Written Statement by Dr. Michael P. Bernardin

Provost for the Theoretical Institute for Thermonuclear and Nuclear Studies

Applied Theoretical and Computational Physics Division

Los Alamos National Laboratory

I have been employed in the nuclear weapon design division at Los Alamos National Laboratory since 1985 to work on nuclear weapon design, nuclear outputs, and high-altitude electromagnetic pulse (EMP) assessment. I discovered the impact of x-rays on EMP and quantified the impact of two-stage shadowing effects on it as well, revolutionizing the understanding of realistic EMP environments. From 1992 – 1995, I was the Laboratory Project Leader for the Joint DoD/DOE Phase 2 Feasibility Study of a High Power Radio Frequency (HPRF) Weapon. This study effort focused on the feasibility and effectiveness of developing an HPRF weapon for offensive purposes. Since 1996, I have been the Provost for a post-graduate nuclear weapon design Institute within the Laboratory, chartered with training the next generation of nuclear weapon designers.

The issue to be addressed this morning is the impact to the civilian and military infrastructure of a high-altitude nuclear detonation over the United States. A high-altitude nuclear detonation would produce an electromagnetic pulse (EMP) that would cover from one- to several-million square kilometers, depending upon the height of burst, with electric fields larger than those typically associated with lightning. In such an event, would military equipment deployed within the area of EMP exposure be seriously impaired? Would civilian communications, the power grid, and equipment connected to the power grid catastrophically fail?

The answers to these questions depend on (1) the types of threat weapons deployed, (2) the EMP produced by these weapons and (3) the effects that are caused by the EMP.

Types of Threat Weapons

The types of threat weapons deployed in foreign arsenals are discussed in closed session. It is noted here that the Department of Energy nuclear design labs, Los Alamos and Lawrence Livermore National Laboratories, work closely with the Defense Intelligence Agency (DIA) and the Central Intelligence Agency (CIA), along with other members of the intelligence community, to computationally model foreign nuclear weapons. The Labs each have over 25 years of experience in modeling foreign nuclear weapons.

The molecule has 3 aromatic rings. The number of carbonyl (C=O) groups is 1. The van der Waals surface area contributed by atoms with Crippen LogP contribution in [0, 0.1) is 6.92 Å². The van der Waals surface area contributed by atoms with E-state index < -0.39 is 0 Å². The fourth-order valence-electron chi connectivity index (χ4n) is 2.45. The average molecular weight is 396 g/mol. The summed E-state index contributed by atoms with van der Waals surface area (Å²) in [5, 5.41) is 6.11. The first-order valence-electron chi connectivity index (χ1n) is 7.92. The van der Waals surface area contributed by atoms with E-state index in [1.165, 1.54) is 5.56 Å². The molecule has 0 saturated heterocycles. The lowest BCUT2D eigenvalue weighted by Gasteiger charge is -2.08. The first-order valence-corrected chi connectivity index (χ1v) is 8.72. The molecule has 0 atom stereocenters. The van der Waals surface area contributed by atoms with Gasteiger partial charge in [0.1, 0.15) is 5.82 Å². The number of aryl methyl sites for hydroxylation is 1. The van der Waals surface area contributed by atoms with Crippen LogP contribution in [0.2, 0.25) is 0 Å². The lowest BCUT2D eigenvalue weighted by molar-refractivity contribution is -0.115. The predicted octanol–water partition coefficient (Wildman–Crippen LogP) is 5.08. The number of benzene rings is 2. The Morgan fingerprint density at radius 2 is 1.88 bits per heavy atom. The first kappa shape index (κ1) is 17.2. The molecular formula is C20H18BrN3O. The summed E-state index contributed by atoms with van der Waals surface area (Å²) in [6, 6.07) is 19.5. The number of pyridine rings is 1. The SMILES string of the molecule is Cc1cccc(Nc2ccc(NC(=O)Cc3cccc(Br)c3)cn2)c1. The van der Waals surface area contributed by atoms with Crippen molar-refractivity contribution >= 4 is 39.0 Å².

With Russia included in the list of countries possessing nuclear weapons that could potentially be detonated over the United States, the list of potential nuclear weapon technologies of interest for evaluation ranges from single-stage, unboosted weapons, through modern, two-stage thermonuclear weapons. Through an understanding of how EMP is produced, it is possible to correlate the severity of the EMP environments with the appropriate class of nuclear weapon technology. This correlation will be presented in closed testimony.

EMP Environments

The EMP produced by these weapons is also a topic delegated largely to closed session. However, it is possible to discuss in an open forum the process by which high-altitude EMP is produced in the atmosphere, its propagation down to the earth’s surface, and some of the generic features of the resultant EMP.

The Defense Threat Reduction Agency (DTRA), through contractors that it employs, is the principal DoD organization for EMP assessment. Los Alamos also has a capability for assessing the large-amplitude portion of the EMP, and has provided the Joint Staff with independent EMP threat assessments since 1987.

The production and characterization of EMP is a highly technical subject. To assist the discussion of this subject, I have brought some graphics for illustration.

Graphic 1 illustrates the area coverage of direct EMP exposure from a 200-km height of burst over the United States. The area coverage varies with the height of burst. For a 200-km height of burst, which might be appropriate for a hypothetical multi-Mt weapon, the horizon is located at about 1600 km (or 1000 miles) from the point on the ground directly beneath the burst. For a 50-km height of burst, which might be appropriate for a 10-kt fission weapon, the horizon is located at about 800 km from the ground point beneath the burst.